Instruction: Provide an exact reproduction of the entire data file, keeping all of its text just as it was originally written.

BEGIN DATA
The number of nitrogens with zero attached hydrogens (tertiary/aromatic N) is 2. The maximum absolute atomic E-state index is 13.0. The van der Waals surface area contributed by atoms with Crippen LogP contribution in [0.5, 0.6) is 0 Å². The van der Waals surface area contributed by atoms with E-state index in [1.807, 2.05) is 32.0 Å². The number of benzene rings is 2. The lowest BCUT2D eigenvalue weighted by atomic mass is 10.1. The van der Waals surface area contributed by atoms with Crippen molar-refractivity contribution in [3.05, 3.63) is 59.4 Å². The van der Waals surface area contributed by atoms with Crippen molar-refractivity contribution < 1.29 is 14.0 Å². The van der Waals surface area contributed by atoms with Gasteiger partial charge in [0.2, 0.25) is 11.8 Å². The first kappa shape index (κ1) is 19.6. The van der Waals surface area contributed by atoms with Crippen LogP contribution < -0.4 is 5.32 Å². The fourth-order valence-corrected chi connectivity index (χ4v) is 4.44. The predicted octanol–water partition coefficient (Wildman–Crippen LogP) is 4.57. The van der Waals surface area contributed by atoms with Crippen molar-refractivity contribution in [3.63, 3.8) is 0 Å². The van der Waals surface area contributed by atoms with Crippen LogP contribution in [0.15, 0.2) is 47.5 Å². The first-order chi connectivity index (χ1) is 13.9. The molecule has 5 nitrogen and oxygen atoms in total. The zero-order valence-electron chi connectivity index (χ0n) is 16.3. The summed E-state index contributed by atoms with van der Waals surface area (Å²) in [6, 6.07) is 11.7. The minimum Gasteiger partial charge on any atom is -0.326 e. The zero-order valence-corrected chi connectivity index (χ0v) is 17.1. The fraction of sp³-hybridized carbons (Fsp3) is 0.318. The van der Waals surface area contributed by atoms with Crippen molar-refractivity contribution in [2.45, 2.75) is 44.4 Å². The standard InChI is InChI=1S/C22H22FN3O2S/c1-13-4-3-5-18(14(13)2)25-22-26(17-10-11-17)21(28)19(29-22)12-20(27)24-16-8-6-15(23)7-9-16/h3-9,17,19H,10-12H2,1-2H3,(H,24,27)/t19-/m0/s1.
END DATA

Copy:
The number of nitrogens with zero attached hydrogens (tertiary/aromatic N) is 2. The maximum absolute atomic E-state index is 13.0. The van der Waals surface area contributed by atoms with Crippen LogP contribution in [0.5, 0.6) is 0 Å². The van der Waals surface area contributed by atoms with E-state index in [1.807, 2.05) is 32.0 Å². The number of benzene rings is 2. The lowest BCUT2D eigenvalue weighted by atomic mass is 10.1. The van der Waals surface area contributed by atoms with Crippen molar-refractivity contribution in [3.05, 3.63) is 59.4 Å². The van der Waals surface area contributed by atoms with Crippen molar-refractivity contribution < 1.29 is 14.0 Å². The van der Waals surface area contributed by atoms with Gasteiger partial charge in [0.2, 0.25) is 11.8 Å². The first kappa shape index (κ1) is 19.6. The van der Waals surface area contributed by atoms with Crippen LogP contribution < -0.4 is 5.32 Å². The fourth-order valence-corrected chi connectivity index (χ4v) is 4.44. The predicted octanol–water partition coefficient (Wildman–Crippen LogP) is 4.57. The van der Waals surface area contributed by atoms with Crippen molar-refractivity contribution in [3.63, 3.8) is 0 Å². The van der Waals surface area contributed by atoms with Crippen LogP contribution in [0.15, 0.2) is 47.5 Å². The first-order chi connectivity index (χ1) is 13.9. The molecule has 5 nitrogen and oxygen atoms in total. The zero-order valence-electron chi connectivity index (χ0n) is 16.3. The summed E-state index contributed by atoms with van der Waals surface area (Å²) in [6, 6.07) is 11.7. The minimum Gasteiger partial charge on any atom is -0.326 e. The zero-order valence-corrected chi connectivity index (χ0v) is 17.1. The fraction of sp³-hybridized carbons (Fsp3) is 0.318. The van der Waals surface area contributed by atoms with Crippen molar-refractivity contribution in [2.45, 2.75) is 44.4 Å². The standard InChI is InChI=1S/C22H22FN3O2S/c1-13-4-3-5-18(14(13)2)25-22-26(17-10-11-17)21(28)19(29-22)12-20(27)24-16-8-6-15(23)7-9-16/h3-9,17,19H,10-12H2,1-2H3,(H,24,27)/t19-/m0/s1.